It was a good day. I slept well in my little rooftop sanctuary, got up early, downed two coffees, and went to school. I am in a class with four other people. We are from all over the world: Tibet, England, Colombia, Switzerland, and me from Germany. My French definitely is the worst 😂 Lots of work ahead.
Now doing homework on the couch while sipping from a glass of French vin rouge. Tonight’s sunset over the rooftops isn’t all that bad either ☺️
Sooo… I will stay in Montpellier for one month. And this morning is my first day of school… uuuaaahhhh… but let me start from the beginning…
I’ve made the spontaneous decision to replace smoking feet with a smoking brain. I am taking a 4-week intensive French course at the Alliance Francaise to finally be able to speak the language better. And, to hopefully also better my chances in the future when I apply to circus companies and shows that prefer that you speak French as well.
Et voila, school starts in one hour and I am a bit nervous because the class I’m joining has already done 50 lessons, and my French is, quite frankly, tres horrible! (Sorry, no accents on this little iPad).
I’ve also quite spontaneously rented a little rooftop apartment for a month. It’s in the center of town, old, cozy, super quiet with a view over the rooftops. I can’t even describe my absolute delight when I settled into my little temporary sanctuary last night. Ever since last October, when I lost my home, I haven’t had a space of my own. I couldn’t retreat anywhere where I can just be me. All those things we ususally take for granted… eating breakfast when and for as long as I want, listening to the music I like without earphones, binge-watching a series for as long as I want without earphones, stretching on my couch, hopping around naked (singing and screaming if I like), leaving things lying around, opening the window when I want, and shopping for my own little fridge, choosing my favorite foods, trying new ones, and just feeling home.
Last night, I did all that (except the binge-watching). And it was pure happiness. Being able to unpack my bag and hang my two t-shirts into the bedroom. Being able to cook (!!!) and enjoy a meal of my favorite spaghetti and a good glass of wine in my (almost own) home.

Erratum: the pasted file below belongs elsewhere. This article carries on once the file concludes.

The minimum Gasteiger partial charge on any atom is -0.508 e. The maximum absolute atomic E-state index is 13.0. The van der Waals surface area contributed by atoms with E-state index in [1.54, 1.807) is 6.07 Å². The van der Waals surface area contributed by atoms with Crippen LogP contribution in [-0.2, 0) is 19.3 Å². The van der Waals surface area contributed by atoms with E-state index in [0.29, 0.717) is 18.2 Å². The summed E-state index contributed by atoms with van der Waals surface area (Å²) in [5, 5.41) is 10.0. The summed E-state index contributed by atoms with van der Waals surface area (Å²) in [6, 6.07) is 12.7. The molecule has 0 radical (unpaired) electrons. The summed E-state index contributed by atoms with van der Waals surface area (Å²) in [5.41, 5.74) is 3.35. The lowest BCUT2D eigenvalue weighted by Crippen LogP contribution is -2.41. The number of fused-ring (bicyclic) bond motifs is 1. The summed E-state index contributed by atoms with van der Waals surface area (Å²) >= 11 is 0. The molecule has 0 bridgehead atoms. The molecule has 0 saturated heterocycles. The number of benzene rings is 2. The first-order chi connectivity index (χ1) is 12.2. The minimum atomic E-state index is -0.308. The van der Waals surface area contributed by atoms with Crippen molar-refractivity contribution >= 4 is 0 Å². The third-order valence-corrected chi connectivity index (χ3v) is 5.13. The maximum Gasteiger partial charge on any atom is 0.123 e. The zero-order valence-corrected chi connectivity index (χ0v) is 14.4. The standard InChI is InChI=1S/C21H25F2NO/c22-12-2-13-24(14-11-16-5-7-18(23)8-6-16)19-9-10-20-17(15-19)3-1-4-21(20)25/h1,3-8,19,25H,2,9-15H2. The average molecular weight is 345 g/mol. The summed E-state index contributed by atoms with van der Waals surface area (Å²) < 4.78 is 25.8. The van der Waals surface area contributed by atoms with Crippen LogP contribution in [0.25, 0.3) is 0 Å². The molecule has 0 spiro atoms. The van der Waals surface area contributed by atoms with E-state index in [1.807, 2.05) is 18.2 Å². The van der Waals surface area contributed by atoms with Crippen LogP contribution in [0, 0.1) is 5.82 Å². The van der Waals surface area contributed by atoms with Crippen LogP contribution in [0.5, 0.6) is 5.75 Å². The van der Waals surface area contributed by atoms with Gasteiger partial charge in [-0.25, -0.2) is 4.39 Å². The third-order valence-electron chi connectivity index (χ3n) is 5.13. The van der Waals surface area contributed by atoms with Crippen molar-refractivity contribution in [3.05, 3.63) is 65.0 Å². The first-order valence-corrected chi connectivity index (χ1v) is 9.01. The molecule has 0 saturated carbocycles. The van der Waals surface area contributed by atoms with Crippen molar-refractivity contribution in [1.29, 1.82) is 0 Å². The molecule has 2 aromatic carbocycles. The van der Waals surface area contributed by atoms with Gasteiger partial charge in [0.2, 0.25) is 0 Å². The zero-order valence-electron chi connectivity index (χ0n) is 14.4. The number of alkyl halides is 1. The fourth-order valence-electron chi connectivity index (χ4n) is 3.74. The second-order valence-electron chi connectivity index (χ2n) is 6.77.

So yeah, I’ll enjoy this little haven for the next 4 weeks. I’ll also spend time at the beach which is only a stone’s throw away. I’ll find a favorite cafe to sit and write in, and I’ll work hard on Le Francais.
Check out my place as well. The house is awesome on the outside. If you look closer, you’ll see that the entire front isn’t real. It’s a street art mural. It looks even better in real life. The apartment is simple but has everything I could possibly need.
As for hiking, the Wonderweg is still on! It will just see me blabbering more confidently in French after the course is finished on September 26. The idea is still to head further West through France, Spain, to the Street of Gibraltar and then onwards to Portugal. I still have about 2’500 km ahead of me.
For this next month, I’ll most likely post a little less since my brain will be fried. But, I’ll still keep you posted about my adventures wandering and wondering around Montpellier. Probably every second day.
It’s time to share a map again, now that the third leg of my journey is done: from Grenoble to Montpellier. It was a mix of hiking and traveling by car, since during the last week I was lucky to be able to catch up – and catch a ride – with a couple old friends.
All-in-all, I have now been on the trails for almost 2 months, hiking from Brugg in Switzerland towards Portugal. So far, I have covered a distance of 500 km. 100 km were trains and cars. 400 km were tackled entirely on foot. Three days ago, I finally reached the Mediterranean Sea at Saintes Maries de la Mer. A real highlight of my journey!
Here some random observations and practical thoughts so far:
Feet: are ok now, but… oh boy. I can recommend to anyone who has spent years living in flip-flops like I did, to do a lot of smaller hikes before embarking on the big one. My feet took ages to acclimate to being in closed shoes again, all day long. Also, the heavier your backpack, the more strain you put on your knees and feet. Knee problems can easily be avoided by using walking sticks. But, the feet feel the heavy load all day long. This is one reason why I am strongly considering leaving behind even more of my stuff. I am at 12 kg now, but would love to bring it down to 7 or 8 kg. Will need to see what to do…
Gravel paths: the worst!!! So many hiking trails have gravel on them. I’ve come to hate those paths. They absolutely kill my feet. No matter how thick the soles of my shoes are, after a few hours I can feel every single sharp rock.
Water: is a real problem when you hike through the Swiss and French Jura regions in summer. I brought a water filter but was never able to use it, because all creek and river beds were completely dry. I ended up depending on the kindness and close proximity of farmers. In Switzerland, where everything is closer together, this wasn’t so much of a problem. In France, the distances between any settlements and farms are much farther apart. Sometimes more than a day’s walk. Additionally, many small restaurants along the way are currently closed due to Covid19. For the first time in my life, I experienced what it feels like to be thirsty and to be afraid, not knowing where the next drop of water will come from… and when. It all got a bit better once I came through the Rhone valley and the Massif de la Chartreuse. But, since it’s a very hot summer, the water situation remained precarious throughout.